Thomas Hunt Morgan
- Category : Biologist
- Type : GP
- Profile : 5/1 - Heretical / Investigator
- Definition : Split - Large
- Incarnation Cross : LAX Healing 2
American zoologist and geneticist, famous for his experimental research with the fruit fly (Drosophila) by which he established the chromosome theory of heredity. He showed that genes are linked in a series on chromosomes and are responsible for identifiable, hereditary traits. Morgan’s work played a key role in establishing the field of genetics. He received the Nobel Prize for Physiology or Medicine in 1933. In 1924 Morgan received the Darwin Medal, and in 1939 he was awarded the Copley Medal by the Royal Society of London, of which he was a foreign member. In 1927–31 he served as president of the National Academy of Sciences; in 1930 of the American Association for the Advancement of Science; and in 1932 of the Sixth International Congress of Genetics. He remained on the faculty at Caltech until his death on 4 December 1945.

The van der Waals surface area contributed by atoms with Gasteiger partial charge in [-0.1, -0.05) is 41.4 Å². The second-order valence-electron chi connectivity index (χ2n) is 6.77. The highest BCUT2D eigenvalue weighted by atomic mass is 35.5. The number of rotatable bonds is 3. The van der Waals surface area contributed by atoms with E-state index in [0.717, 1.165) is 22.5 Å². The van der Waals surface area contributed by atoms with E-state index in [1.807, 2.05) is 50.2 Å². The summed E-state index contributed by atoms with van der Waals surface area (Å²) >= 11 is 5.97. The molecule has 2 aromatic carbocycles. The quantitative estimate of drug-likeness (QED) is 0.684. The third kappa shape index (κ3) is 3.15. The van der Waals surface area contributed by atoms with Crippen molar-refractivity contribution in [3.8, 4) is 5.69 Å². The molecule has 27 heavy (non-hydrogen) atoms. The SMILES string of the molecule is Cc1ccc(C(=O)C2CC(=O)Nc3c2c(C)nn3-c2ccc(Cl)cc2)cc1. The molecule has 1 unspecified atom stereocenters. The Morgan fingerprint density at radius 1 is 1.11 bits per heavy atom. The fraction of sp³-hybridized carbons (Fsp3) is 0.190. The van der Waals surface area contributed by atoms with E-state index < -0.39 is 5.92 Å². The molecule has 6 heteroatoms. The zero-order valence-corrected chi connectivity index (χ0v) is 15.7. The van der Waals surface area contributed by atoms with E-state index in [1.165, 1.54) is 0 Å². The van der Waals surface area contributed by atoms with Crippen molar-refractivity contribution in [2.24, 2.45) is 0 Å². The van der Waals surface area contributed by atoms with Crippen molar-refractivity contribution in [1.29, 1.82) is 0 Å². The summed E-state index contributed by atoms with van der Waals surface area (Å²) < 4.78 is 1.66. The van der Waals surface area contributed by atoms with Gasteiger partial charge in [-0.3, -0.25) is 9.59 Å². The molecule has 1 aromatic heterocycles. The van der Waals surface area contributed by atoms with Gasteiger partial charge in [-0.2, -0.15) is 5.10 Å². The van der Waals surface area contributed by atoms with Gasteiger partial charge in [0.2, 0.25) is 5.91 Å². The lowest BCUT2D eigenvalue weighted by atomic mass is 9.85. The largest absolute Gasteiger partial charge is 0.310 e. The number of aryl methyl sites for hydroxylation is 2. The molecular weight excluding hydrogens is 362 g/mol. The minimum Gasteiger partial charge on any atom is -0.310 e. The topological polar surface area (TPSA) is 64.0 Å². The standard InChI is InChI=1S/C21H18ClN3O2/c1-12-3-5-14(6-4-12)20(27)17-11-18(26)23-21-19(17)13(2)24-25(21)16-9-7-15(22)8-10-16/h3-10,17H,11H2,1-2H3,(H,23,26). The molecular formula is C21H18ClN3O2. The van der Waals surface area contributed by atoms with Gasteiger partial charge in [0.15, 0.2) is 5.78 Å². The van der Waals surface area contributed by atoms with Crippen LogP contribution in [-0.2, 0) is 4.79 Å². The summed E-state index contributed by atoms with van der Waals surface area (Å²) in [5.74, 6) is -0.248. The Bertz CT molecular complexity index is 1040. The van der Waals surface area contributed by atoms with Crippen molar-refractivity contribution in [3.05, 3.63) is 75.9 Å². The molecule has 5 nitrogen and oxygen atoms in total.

Morgan was a many-sided character who was, as a student, critical and independent. He was a skeptic. He hated speculation and disregarded what there wasn’t evidence to support. Early on, he was actually a critic of Mendelian genetics and Darwin’s explanation for evolution. He set out to prove an alternative hypothesis for heredity but his data only confirmed Mendels results and filled in the gap in Darwin’s Theory of Evolution By Natural Selection regarding the mechanics of inheritance. In 1916, he wrote A Critique of the Theory of Evolution which laid out the detailed genetic mechanism for the inheritance of variations and thus placed a major missing puzzle piece into Darwin’s theory.